Rockabye by Joanna Murray-Smith

Melbourne Theatre Company. Directed by Simon Phillips; Set Design by Brian Thomson; Costume Design by Esther Marie Hayes; Lighting Design by Philip Lethlean; Composer/Sound Design by Peter Farnan. With Kate Atkinson, Betty Bobbitt, Daniel Frederikson, Pacharo Mzembe, Zahra Newman, Richard Piper and Nicki Wendt. Sumner Theatre, Melbourne until 20 September.

Theatre, like sex – or in the case of Joanna Murray-Smith's Rockabye, the lack of it – can be a profoundly disenchanting and one-way affair.

Nine by Arthur Kopit and Maury Yeston

Shire Music Theatre (Sydney)

Shire Music performs up to four musicals a year – and is not afraid to dive into a repertoire of more eclectic works. This deserves commendation. Their production of Nine, based on the life of Italian film Director Federico Fellini, was well timed. The musical by Arthur Kopit and Maury Yeston won a Tony in 1992 but has faded from the amateur circuit in recent years. All that will change soon when Nine is released as a feature movie (by the Director of Chicago) starring Daniel Day Lewis and Nicole Kidman.

Slava's Snowshow

Presented by Ross Mollison and David J Foster. Directed by Viktor Kramer; Designed by Viktor Plotnikov and Slava Polunin; with Jef Johnson, Derek Scott, Nikolai Terentiev, Yury Musatov, Gigi Vega Morales and Aeilta Vest; Sound by Roma Dubinnikov; Lighting by Sofia Kostyleva; Stage Technicians: Francesco Bifano, Dmitry Sereda and Vitaly Galich. Athenaeum Theatre, Melbourne. Until August 30, then touring

Sometimes in the theatre, albeit all too rarely, magic can happen. Sometimes, when each and every theatrical element combines, the result is a perfect, fleeting moment of pure theatrical ecstasy. We recognise it instinctively – compelled to make sense of such welcome, but unusual, wonder. But never in my theatre-going experience, has magic happened as purely and simply (or as often) as it does within every riveting moment of Slava's Snowshow.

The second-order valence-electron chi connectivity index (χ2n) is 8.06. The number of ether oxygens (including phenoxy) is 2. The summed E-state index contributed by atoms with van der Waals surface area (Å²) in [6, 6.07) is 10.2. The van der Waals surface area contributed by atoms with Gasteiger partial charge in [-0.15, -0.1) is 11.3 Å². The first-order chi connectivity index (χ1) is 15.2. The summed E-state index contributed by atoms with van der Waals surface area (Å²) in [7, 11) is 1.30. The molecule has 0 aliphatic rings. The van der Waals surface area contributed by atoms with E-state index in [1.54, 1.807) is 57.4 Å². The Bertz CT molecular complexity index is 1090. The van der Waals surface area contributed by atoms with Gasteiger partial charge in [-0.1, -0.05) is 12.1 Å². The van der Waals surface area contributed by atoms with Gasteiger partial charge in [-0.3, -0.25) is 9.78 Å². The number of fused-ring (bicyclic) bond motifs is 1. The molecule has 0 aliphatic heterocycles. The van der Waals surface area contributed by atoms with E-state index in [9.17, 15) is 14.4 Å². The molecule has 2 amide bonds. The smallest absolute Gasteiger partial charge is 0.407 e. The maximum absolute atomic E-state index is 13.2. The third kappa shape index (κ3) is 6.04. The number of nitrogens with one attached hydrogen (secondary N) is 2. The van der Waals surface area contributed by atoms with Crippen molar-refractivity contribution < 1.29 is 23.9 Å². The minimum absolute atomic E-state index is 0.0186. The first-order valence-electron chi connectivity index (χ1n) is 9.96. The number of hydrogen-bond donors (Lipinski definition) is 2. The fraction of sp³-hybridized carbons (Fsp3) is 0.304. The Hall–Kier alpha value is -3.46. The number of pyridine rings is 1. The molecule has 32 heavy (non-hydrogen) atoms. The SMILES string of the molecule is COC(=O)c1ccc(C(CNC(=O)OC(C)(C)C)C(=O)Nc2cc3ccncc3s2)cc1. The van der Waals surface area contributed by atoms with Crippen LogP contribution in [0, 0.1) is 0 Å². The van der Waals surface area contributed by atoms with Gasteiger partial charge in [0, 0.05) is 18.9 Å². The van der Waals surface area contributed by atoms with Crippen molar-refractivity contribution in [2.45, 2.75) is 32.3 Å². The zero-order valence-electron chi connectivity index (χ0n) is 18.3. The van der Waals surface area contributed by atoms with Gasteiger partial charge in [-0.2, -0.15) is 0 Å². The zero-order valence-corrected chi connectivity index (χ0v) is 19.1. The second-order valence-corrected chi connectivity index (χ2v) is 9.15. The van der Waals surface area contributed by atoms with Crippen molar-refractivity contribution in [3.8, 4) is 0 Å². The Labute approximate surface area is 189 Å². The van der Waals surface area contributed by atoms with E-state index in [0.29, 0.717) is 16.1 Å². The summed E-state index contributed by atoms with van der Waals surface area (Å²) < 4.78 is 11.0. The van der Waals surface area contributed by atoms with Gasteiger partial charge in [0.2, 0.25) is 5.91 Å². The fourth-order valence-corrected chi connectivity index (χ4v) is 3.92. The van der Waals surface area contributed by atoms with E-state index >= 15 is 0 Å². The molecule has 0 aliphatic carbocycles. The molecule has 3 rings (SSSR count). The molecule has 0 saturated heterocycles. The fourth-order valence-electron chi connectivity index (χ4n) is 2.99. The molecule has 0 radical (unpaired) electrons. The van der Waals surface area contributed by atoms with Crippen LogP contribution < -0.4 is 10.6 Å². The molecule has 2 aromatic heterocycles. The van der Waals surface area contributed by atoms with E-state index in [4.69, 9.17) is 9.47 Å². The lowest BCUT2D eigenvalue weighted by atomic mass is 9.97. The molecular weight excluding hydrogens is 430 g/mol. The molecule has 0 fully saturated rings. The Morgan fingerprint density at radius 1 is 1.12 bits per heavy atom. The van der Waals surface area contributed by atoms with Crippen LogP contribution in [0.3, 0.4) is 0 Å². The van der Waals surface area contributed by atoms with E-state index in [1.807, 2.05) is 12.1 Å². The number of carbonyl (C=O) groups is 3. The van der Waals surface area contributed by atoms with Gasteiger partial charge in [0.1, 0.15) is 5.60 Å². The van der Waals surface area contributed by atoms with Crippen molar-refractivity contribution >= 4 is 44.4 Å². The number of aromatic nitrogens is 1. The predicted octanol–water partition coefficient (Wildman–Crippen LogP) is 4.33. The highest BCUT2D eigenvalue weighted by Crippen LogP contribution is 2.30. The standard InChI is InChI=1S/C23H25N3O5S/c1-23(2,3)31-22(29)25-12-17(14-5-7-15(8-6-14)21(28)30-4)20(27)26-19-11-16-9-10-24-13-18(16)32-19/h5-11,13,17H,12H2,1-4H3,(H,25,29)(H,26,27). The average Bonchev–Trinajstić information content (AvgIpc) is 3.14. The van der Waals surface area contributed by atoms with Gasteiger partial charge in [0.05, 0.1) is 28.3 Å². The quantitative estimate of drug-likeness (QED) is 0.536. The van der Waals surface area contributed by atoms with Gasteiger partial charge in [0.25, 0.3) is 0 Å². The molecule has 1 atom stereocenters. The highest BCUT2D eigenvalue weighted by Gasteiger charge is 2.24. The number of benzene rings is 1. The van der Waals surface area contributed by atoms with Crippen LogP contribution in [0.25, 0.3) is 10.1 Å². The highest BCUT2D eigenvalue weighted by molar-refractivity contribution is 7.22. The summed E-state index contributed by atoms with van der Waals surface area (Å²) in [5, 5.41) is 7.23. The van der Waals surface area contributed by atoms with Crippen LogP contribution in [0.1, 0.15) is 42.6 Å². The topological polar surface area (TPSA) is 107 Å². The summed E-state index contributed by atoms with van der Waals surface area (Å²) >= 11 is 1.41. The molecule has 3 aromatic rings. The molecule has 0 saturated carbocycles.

And The Cow Jumped Over The Moon by Mark Kilmurry

Ensemble Theatre, Sydney

Mark Kilmurry has gone for an out of the ordinary approach to creating new work with his latest play, And The Cow Jumped Over The Moon.

With this play Kilmurry has used the British auteur Mike Leigh approach to theatre making. This involves the writer/director working closely with the actors on developing the script whilst still maintaining his authorial stamp on the work.

The Boy Friend by Sandy Wilson

State Theatre, The Arts Centre, Melbourne (Vic). Director: Gary Young. Musical Director: David Piper. Choreographer: Andrew Hallsworth.

I had not seen a live performance of The Boy Friend and looked forward to this production. This was a bit different as it was set as a play within a play, the centre stage being the performing area with the dressing rooms on either side. Although you could see the actors moving in and out of dressing rooms while the main action was on stage, I didn’t find this distracting.

Saturn’s Return by Tommy Murphy

Sydney Theatre Company. Wharf 1. Until Aug 30.

After being a successful part of last year’s Wharf 2Loud program, the Sydney Theatre Company has promoted Tommy Murphy’s Saturn’s Return to its mainstage 2009 season, and is now playing a season at Wharf 1.

Aida by Giuseppe Verdi and Antonio Ghislanzoni

Opera Australia. Opera Theatre, Sydney Opera House.

Opera companies across Australia have pooled resources to stage a new production of Aida with fresh choreography from Graeme Murphy. It premiered in Perth last year and Sydney was its second outing.

Barrie Kosky’s Poppea

Drama Theatre, Sydney Opera House.

Sydney audiences currently have the opportunity to see Barrie Kosky’s Vienna’s Schauspielhaus production of Poppea which is playing a three week season at the Drama Theatre, Sydney Opera House.

Cross by Stephanie Briarwood

Mudlark Theatre. Peacock Theatre, Hobart (Tas). Director: Carrie McLean.

Cross is an intriguing piece of theatre. Ostensibly, it is about two sisters, photographer Regina (Jane Johnson) and her kooky younger sister Erica (Emma Hardy), a puppeteer, on an epic trek. “Hot white lines and scorching rivalry: two sisters on the road-trip of a lifetime.” The journey they undertake across the vast Australian countryside, so Regina, a talented photographer can take pictures of an array of roadside shrines for an art exhibition is the “tool” for the exploration.

Life’s a Circus.

Presented by Magnormos Prompt! Musicals Program, Artistic Director/Producer: Aaron Joyner. Composer/Lyricist/Musical Director: Anthony Costanzo, Book by Peter Fitzpatrick, With Chelsea Plumley, Glen Hogstrom, Cameron MacDonald, Shannon McGurgan, Annabel Carberry, Vaughan Curtis, Stephen Williams. Directed by Kris Stewart, Choreography by Kate Priddle, Set Design by Christina Logan-Bell, Lighting Design by Lucy Birkinshaw, Sound Design by Lo Ricco Sound Studios. Theatre Works, St Kilda. Until August 15.

The alluring, hypnotic and contradictory world of ‘Circus’ has been excavated many times throughout the Music Theatre canon: Barnum, Carnival! … and the great grand-daddy of them all, Rodgers and Hammerstein’s Carousel – spring to mind. Cinema, too, has mined the artform’s layers of emotional, death-defying performance excess to (mostly) memorable effect.

To keep up with the latest news and reviews at Stage Whispers, click here to like us on Facebook, or follow us on Twitter.